2. Both Bacarri Rambo and Alec Ogletree suited up to play against the Volunteers after serving four game suspensions. How did you evaluate their individual performances against Tennessee, and their overall contributions to the Dawg defense - in terms of whether they were rusty, or made an immediate impact for their unit? Do you see them as the difference-makers against South Carolina, or will the UGA "D" rise and fall with the play of All-American Jarvis Jones?

Sanchez: They were rusty, as you'd expect. Rambo made some plays, but his name wasn't called much. Ogletree made a lot more, but his timing seemed a bit off. He is a very dynamic playmaker, using his athleticism and power hitting people, and his length and agility in pass coverage over the middle. There were a couple balls he barely missed big interceptions on, and I expect both to look much more comfortable this week than they did last Saturday. I also think they make us less dependent on Jones. Ogletree is just as talented, if not more so. He isn't as consistent, but I think 'Tree emerges in a big way in this game as the Gamecocks focus on Jones. Jarvis makes a ton of plays, but he can do so with help from the DL occupying blockers and creating space for him to roam. We've had huge contributions from guys like Amarlo Herrera and Shaun Williams. Jones is our biggest playmaker, by far, but part of the reason why is because the rest of our D is talented enough to let him show his multitude of skills.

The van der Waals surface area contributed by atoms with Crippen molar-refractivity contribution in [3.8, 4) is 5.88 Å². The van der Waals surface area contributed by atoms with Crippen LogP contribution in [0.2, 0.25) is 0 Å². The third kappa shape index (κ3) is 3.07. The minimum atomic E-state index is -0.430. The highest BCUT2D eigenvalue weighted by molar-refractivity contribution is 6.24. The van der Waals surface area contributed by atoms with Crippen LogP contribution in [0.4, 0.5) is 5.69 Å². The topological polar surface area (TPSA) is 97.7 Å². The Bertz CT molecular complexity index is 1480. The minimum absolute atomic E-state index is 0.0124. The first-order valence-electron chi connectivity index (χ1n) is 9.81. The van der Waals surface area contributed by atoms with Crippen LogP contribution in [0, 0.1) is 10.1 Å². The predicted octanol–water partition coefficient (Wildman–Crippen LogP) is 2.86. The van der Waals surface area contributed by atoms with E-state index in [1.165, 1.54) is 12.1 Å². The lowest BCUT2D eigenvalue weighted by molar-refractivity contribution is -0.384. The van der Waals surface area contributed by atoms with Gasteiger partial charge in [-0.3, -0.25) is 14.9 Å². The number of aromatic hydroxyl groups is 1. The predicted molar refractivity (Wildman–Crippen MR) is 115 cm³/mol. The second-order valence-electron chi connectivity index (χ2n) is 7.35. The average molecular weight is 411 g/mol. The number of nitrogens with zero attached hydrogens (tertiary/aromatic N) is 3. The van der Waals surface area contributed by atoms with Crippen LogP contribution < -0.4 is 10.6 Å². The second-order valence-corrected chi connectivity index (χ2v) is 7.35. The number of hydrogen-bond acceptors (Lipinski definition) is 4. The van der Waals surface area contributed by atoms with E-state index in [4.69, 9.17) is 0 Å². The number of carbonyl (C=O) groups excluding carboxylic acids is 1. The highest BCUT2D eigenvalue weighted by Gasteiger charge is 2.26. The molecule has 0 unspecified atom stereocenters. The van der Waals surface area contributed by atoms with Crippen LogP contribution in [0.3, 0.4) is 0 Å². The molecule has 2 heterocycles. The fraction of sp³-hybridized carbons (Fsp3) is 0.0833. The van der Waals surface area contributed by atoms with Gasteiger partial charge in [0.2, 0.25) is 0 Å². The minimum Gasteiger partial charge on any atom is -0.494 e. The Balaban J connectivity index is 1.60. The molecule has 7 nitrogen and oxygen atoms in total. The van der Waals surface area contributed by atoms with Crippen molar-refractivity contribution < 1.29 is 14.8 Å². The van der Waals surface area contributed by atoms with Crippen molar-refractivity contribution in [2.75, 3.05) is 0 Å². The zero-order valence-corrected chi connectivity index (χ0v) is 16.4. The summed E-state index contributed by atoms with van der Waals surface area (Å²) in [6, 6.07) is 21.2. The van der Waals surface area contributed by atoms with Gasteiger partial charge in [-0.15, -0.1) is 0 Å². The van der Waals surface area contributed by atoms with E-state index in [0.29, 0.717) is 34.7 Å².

Audit: The lack of a pass rush against Tennessee last week was a bit unnerving to say the least. A lot of which could be contributable to the fact that the SEC doesn't seem to call holding this year (Seriously though, 70 combined passing plays and not one offensive holding call on any of them?!). They definitely were rusty, but Ogletree had a huge game and I imagine Rambo's got his sea legs under him now. I expect this defense to be demonstrably stronger the rest of the season as those two get more first team reps.

3. Other than the Bulldog superstars that everyone is talking about ... Murray, Jones and "Gurshall" ... is there a player for the Red and Black who might not be well known outside of Athens, but who you believe is poised to have a breakout game against Carolina? Will there be a new star for UGA after this Saturday? If so, who do you think it will be?